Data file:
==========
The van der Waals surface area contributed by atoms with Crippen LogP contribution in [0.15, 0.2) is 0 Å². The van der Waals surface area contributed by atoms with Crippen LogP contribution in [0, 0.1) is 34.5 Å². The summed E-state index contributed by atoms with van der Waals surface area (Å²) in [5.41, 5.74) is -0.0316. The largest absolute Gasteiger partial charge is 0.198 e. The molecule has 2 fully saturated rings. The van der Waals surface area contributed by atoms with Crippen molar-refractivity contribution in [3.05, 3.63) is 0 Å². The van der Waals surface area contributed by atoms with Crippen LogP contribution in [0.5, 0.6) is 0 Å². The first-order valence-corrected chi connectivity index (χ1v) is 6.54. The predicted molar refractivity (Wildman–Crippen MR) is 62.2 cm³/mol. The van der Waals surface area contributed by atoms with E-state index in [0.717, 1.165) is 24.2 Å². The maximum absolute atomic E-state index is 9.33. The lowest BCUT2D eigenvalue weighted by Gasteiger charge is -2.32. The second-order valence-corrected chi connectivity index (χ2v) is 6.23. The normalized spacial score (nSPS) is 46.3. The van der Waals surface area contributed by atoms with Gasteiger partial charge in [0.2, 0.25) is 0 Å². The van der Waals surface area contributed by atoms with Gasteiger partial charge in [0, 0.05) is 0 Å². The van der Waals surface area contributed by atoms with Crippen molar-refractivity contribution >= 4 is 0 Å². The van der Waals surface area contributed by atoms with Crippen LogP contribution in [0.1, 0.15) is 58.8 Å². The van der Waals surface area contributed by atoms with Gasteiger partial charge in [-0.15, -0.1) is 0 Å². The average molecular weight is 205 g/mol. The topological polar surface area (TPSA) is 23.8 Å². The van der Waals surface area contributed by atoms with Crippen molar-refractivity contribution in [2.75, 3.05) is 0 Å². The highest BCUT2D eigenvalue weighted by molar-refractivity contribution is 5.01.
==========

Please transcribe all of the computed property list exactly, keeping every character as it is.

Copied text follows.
The van der Waals surface area contributed by atoms with Crippen LogP contribution in [0.15, 0.2) is 0 Å². The van der Waals surface area contributed by atoms with Crippen LogP contribution in [0, 0.1) is 34.5 Å². The summed E-state index contributed by atoms with van der Waals surface area (Å²) in [5.41, 5.74) is -0.0316. The largest absolute Gasteiger partial charge is 0.198 e. The molecule has 2 fully saturated rings. The van der Waals surface area contributed by atoms with Crippen molar-refractivity contribution in [3.05, 3.63) is 0 Å². The van der Waals surface area contributed by atoms with Crippen LogP contribution in [0.5, 0.6) is 0 Å². The first-order valence-corrected chi connectivity index (χ1v) is 6.54. The predicted molar refractivity (Wildman–Crippen MR) is 62.2 cm³/mol. The van der Waals surface area contributed by atoms with E-state index in [0.717, 1.165) is 24.2 Å². The maximum absolute atomic E-state index is 9.33. The lowest BCUT2D eigenvalue weighted by Gasteiger charge is -2.32. The second-order valence-corrected chi connectivity index (χ2v) is 6.23. The normalized spacial score (nSPS) is 46.3. The van der Waals surface area contributed by atoms with Gasteiger partial charge in [0.2, 0.25) is 0 Å². The van der Waals surface area contributed by atoms with Gasteiger partial charge in [0, 0.05) is 0 Å². The van der Waals surface area contributed by atoms with Crippen molar-refractivity contribution >= 4 is 0 Å². The van der Waals surface area contributed by atoms with Crippen LogP contribution in [0.1, 0.15) is 58.8 Å². The van der Waals surface area contributed by atoms with Gasteiger partial charge in [-0.15, -0.1) is 0 Å². The average molecular weight is 205 g/mol. The topological polar surface area (TPSA) is 23.8 Å². The van der Waals surface area contributed by atoms with Crippen molar-refractivity contribution in [2.75, 3.05) is 0 Å². The highest BCUT2D eigenvalue weighted by molar-refractivity contribution is 5.01.